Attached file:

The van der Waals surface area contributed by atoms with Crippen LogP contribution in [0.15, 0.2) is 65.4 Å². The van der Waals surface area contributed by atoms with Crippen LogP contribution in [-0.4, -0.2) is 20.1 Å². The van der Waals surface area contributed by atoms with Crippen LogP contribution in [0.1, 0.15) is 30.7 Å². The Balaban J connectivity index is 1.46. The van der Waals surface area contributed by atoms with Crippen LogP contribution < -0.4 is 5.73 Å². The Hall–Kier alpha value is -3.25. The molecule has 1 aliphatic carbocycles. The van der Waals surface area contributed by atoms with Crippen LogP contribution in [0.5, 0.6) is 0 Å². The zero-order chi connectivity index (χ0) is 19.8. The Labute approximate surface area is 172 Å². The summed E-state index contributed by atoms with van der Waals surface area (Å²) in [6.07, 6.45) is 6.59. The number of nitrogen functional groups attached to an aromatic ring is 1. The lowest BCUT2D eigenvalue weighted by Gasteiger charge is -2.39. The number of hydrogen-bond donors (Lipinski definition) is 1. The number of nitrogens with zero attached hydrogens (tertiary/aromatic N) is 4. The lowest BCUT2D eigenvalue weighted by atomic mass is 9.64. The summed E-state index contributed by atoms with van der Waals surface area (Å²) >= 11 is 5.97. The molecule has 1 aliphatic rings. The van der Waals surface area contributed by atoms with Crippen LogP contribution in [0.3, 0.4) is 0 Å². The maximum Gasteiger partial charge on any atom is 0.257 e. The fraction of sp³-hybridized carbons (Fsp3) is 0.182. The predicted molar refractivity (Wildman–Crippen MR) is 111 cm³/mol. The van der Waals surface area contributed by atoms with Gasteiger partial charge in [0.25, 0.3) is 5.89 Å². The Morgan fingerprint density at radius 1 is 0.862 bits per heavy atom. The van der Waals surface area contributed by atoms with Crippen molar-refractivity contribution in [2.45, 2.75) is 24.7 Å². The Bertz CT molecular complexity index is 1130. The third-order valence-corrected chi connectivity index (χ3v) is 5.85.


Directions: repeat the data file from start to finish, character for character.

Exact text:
The van der Waals surface area contributed by atoms with Crippen LogP contribution in [0.15, 0.2) is 65.4 Å². The van der Waals surface area contributed by atoms with Crippen LogP contribution in [-0.4, -0.2) is 20.1 Å². The van der Waals surface area contributed by atoms with Crippen LogP contribution in [0.1, 0.15) is 30.7 Å². The Balaban J connectivity index is 1.46. The van der Waals surface area contributed by atoms with Crippen LogP contribution < -0.4 is 5.73 Å². The Hall–Kier alpha value is -3.25. The molecule has 1 aliphatic carbocycles. The van der Waals surface area contributed by atoms with Crippen LogP contribution in [0.5, 0.6) is 0 Å². The zero-order chi connectivity index (χ0) is 19.8. The Labute approximate surface area is 172 Å². The summed E-state index contributed by atoms with van der Waals surface area (Å²) in [6.07, 6.45) is 6.59. The number of nitrogen functional groups attached to an aromatic ring is 1. The lowest BCUT2D eigenvalue weighted by Gasteiger charge is -2.39. The number of hydrogen-bond donors (Lipinski definition) is 1. The number of nitrogens with zero attached hydrogens (tertiary/aromatic N) is 4. The lowest BCUT2D eigenvalue weighted by atomic mass is 9.64. The summed E-state index contributed by atoms with van der Waals surface area (Å²) >= 11 is 5.97. The molecule has 1 aliphatic rings. The van der Waals surface area contributed by atoms with Crippen LogP contribution in [0.3, 0.4) is 0 Å². The maximum Gasteiger partial charge on any atom is 0.257 e. The fraction of sp³-hybridized carbons (Fsp3) is 0.182. The predicted molar refractivity (Wildman–Crippen MR) is 111 cm³/mol. The van der Waals surface area contributed by atoms with Gasteiger partial charge in [0.25, 0.3) is 5.89 Å². The Morgan fingerprint density at radius 1 is 0.862 bits per heavy atom. The van der Waals surface area contributed by atoms with Crippen molar-refractivity contribution in [2.45, 2.75) is 24.7 Å². The Bertz CT molecular complexity index is 1130. The third-order valence-corrected chi connectivity index (χ3v) is 5.85.